How Google’s Orkut Killed Itself? My Random Theory
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I joined Orkut around 10 years ago, and soon, I was connected with all my high-school and college friends online. Almost everyone I knew was on Orkut.
Orkut was THE social network (at least in India and Brazil), no one really talked about Facebook back then. There was a lot happening on Orkut. For instance, a community named “India” on Orkut had more than 1 million members. It was a super active community – you post a topic and within seconds, you’d see 25-30 legit replies. The community was moderated by more than 100 members who’d ban members not following community guidelines and maintain the log. There were thousands of such active communities on Orkut. It was a thriving social network much like Facebook today.
It was my first experience on a social network. I got so intrigued that I decided to develop my own social network. Never succeeded at that, but it helped me learn more about what’s happening in this space, and especially about Facebook. I created my first profile on Facebook sometime in 2007, but found it super confusing and far less intuitive than Orkut. I found the concept of “wall” and “status update” really lame compared to Orkut’s “scrapbook”. In addition, none of my friends were on Facebook. Soon, I abandoned Facebook and didn’t return for almost a year.
During late 2007 – early 2008, Orkut started experimenting with “status update” and something along the lines of Facebook’s “news feed”. These were really annoying features. But, since I’d seen these features on Facebook, I could sense that Google was maybe focusing too much on its US competitor. Google’s top management was sitting in US, and was probably getting too paranoid about Facebook, which was becoming the dominant social network in the country.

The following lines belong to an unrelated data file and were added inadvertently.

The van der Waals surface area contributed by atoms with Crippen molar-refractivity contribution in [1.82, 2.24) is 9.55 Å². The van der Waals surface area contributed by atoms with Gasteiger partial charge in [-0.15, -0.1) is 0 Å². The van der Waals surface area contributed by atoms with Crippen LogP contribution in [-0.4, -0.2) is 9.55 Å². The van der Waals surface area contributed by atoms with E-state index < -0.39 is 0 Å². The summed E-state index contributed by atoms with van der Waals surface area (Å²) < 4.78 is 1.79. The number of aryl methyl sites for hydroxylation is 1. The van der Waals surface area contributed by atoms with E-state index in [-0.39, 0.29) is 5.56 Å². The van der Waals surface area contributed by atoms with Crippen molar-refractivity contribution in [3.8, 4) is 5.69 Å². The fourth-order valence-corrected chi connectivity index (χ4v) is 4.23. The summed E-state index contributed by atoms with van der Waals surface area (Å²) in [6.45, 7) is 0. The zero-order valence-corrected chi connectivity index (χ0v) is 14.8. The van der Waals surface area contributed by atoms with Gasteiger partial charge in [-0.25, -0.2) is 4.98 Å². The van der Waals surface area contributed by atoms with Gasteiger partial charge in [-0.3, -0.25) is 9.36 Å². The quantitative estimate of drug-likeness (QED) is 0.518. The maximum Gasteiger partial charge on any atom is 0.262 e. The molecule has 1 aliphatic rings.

When you focus too much on your competition, you end up copying elements that are at best, your guesses on what’s working for them. In the process, you are actually ruining your existing product experience, and at the same time, “training” your users for your competition’s platform. You can never replace your core value proposition and focus on existing consumers with your competitors’ popular features, especially if you are in it for the long run.
I returned to Facebook again in early 2008 to connect with my future University of California classmates in US. This time around, Facebook looked lot more familiar than the last time around (thanks to Orkut). This time around, I ‘got’ Facebook’s core features like “status update” and “newsfeed”. These features looked lot natural on Facebook than on Orkut. Soon, I was enjoying Facebook.
For a couple of months, majority of my Facebook friends were still my US classmates. However, by mid-2008, I had started receiving ‘Facebook friend requests’ from my Orkut friends. And within a few months, my Orkut network became a subset of my Facebook network. With Indians getting onto Facebook, Orkut probably got even more paranoid and it was clear in its 2009 redesign, which looked even more similar to Facebook. Soon, people started flocking away from Orkut at a much faster rate. Orkut never recovered from that point.
We can point out many reasons why Orkut lost out in India, including excess spam, bugs, privacy issues etc. However, I believe that too much focus on competition was the primary factor behind the undoing of the once largest social network in India and Brazil.
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